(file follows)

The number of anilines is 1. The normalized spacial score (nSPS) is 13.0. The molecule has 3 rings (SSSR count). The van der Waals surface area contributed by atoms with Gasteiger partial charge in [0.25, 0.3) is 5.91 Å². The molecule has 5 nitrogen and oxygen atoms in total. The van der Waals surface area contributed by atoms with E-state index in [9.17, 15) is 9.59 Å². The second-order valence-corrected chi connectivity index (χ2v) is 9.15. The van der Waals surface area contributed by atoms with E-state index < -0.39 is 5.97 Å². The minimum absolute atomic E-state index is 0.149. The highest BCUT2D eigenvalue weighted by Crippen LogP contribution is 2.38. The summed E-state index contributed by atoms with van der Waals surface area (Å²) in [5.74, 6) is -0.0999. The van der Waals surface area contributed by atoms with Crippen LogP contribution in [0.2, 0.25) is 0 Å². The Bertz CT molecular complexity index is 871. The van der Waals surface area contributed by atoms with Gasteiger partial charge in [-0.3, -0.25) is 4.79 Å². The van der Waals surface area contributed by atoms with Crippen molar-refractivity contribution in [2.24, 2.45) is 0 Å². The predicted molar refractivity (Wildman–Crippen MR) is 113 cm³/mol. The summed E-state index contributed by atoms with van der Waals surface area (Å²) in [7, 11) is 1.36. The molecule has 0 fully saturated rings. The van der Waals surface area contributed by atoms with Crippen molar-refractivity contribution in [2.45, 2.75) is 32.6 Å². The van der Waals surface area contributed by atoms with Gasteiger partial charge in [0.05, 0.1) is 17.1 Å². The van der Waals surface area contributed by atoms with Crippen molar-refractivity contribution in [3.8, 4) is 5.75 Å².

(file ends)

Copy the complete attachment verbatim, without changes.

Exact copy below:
The number of anilines is 1. The normalized spacial score (nSPS) is 13.0. The molecule has 3 rings (SSSR count). The van der Waals surface area contributed by atoms with Gasteiger partial charge in [0.25, 0.3) is 5.91 Å². The molecule has 5 nitrogen and oxygen atoms in total. The van der Waals surface area contributed by atoms with E-state index in [9.17, 15) is 9.59 Å². The second-order valence-corrected chi connectivity index (χ2v) is 9.15. The van der Waals surface area contributed by atoms with E-state index < -0.39 is 5.97 Å². The minimum absolute atomic E-state index is 0.149. The highest BCUT2D eigenvalue weighted by Crippen LogP contribution is 2.38. The summed E-state index contributed by atoms with van der Waals surface area (Å²) in [5.74, 6) is -0.0999. The van der Waals surface area contributed by atoms with Crippen LogP contribution in [0.2, 0.25) is 0 Å². The Bertz CT molecular complexity index is 871. The van der Waals surface area contributed by atoms with Gasteiger partial charge in [-0.3, -0.25) is 4.79 Å². The van der Waals surface area contributed by atoms with Crippen molar-refractivity contribution in [2.24, 2.45) is 0 Å². The predicted molar refractivity (Wildman–Crippen MR) is 113 cm³/mol. The summed E-state index contributed by atoms with van der Waals surface area (Å²) in [7, 11) is 1.36. The molecule has 0 fully saturated rings. The van der Waals surface area contributed by atoms with Crippen molar-refractivity contribution in [2.45, 2.75) is 32.6 Å². The van der Waals surface area contributed by atoms with Gasteiger partial charge in [0.05, 0.1) is 17.1 Å². The van der Waals surface area contributed by atoms with Crippen molar-refractivity contribution in [3.8, 4) is 5.75 Å².